It is clear from the symmetry of the situation that in both cases listed above a quarter of the charge passes through C. Now superimpose these two cases, choosing m such that the potential difference across C is 2-Volt. Thus it is easy to see that half of the charge then flows through C. From Ohm’s law, the charge in C is 2-coulomb. Therefore, it follows that the total charge flowing in the network is 4-coulomb and as a result its effective capacitance between adjacent nodes is 2-farad. The same result was recently obtained by Asad et al. (2004) using LGF method and Asad et al. (2006) using the superposition of charge distribution method.

The above analysis can also be applied to other networks (i.e., triangular, honeycomb and kagome networks) but with some minor changes (Fig. 2-4). Now, assuming all the elements of Fig. 2-4 have a capacitance of 1-farad, one can finds that the equivalent capacitance between adjacent nodes for the earlier mentioned networks is equal to 3-, 3/2- and 2- farad, respectively.

Fig. 3: Infinite honeycomb network consisting of identical capacitors each of capacitance 1-farad

Fig. 4: Infinite honeycomb network consisting of identical capacitors each of capacitance 1-farad

CONCLUSION

It is important to notice that the present approach used to analyze the Capacitance network used the concepts of symmetry and the superposition. These two ideas are certainly not beyond the undergraduates. So, we can analyze the capacitance network for the undergraduate students. Finally, the content of this short note is helpful for electric circuit design. In this study, infinite complex 2D networks of identical capacitors has been analyzed using basic undergraduate principles. The results obtained in this study are very similar to those results obtained using complex methods (i.e., LGF method and superposition of charge distribution method which is based on complex mathematics.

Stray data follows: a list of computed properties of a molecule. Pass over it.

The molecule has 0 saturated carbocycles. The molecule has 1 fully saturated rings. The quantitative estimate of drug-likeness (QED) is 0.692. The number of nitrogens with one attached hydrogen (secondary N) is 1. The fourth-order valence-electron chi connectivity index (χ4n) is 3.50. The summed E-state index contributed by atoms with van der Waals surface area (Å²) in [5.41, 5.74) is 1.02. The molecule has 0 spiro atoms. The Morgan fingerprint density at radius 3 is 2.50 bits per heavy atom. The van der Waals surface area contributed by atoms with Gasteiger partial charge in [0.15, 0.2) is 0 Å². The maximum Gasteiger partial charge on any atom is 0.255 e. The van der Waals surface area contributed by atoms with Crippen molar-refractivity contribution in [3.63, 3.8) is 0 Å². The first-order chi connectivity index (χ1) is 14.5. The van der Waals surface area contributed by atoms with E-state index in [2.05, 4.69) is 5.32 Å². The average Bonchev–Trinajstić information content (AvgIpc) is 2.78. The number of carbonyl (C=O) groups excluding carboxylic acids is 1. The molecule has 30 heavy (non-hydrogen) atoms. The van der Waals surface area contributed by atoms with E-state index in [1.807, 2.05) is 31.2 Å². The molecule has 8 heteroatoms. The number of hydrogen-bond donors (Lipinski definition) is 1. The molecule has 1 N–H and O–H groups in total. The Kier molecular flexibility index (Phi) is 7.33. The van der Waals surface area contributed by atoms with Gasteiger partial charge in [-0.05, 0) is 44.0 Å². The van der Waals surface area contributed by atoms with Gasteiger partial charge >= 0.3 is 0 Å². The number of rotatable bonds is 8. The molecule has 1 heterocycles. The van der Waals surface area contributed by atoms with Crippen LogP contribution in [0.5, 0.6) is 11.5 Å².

REFERENCES
Aitchison, R.E., 1964. Resistance between adjacent points of Liebman mesh. Am. J. Phys., 32: 566-566.
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Asad, J.H., A. Sakaji, R.S. Hijjawi and J.M. Khalifeh, 2006. On the resistance of an infinite square network of identical resistors-theoretical and experimental comparison. Eur. Phys. J. B, 52: 365-370.
CrossRef  |  Direct Link  |  

Asad, J.H., R.S. Hijjawi, A. Sakaj and J.M. Khalifeh, 2005. Remarks on perturbation of infinite networks of identical resistors. Int. J. Theor. Phys., 44: 471-483.
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Asad, J.H., R.S. Hijjawi, A. Sakaji and J.M. Khalifeh, 2004. Resistance calculation for an infinite simple cubic lattice application of Green's function. Int. J. Theo. Phys., 43: 2223-2235.
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Asad, J.H., R.S. Hijjawi, A. Sakaji and J.M. Khalifeh, 2005. Capacitance between two points on an infinite grid. Eur. Phys. J. Applied Phys., 32: 149-154.
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Asad, J.H., R.S. Hijjawi, A.J. Sakaji and J.M. Khalifeh, 2005. Infinite network of identical capacitors by Green's function. Int. J. Mod. Phys. B, 19: 3713-3721.
CrossRef  |  Direct Link  |  

Atkinson, D. and F.J. Van Steenwijk, 1999. Infinite resistive lattices. Am. J. Phys., 67: 486-492.
CrossRef  |  Direct Link  |  

Bartis, F.J., 1967. Let’s analyze the resistance lattice. Am. J. Phys., 35: 354-362.
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Cserti, J., 2000. Application of the lattice Green’s function for calculating the resistance of infinite networks of resistors. Am. J. Phys., 68: 896-906.
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Jeng, M., 2000. Random walks and effective resistances on toroidal and cylindrical grids. Am. J. Phys., 68: 37-40.
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Venezian, G., 1994. On the resistance between two points on a grid. Am. J. Phys., 62: 1000-1004.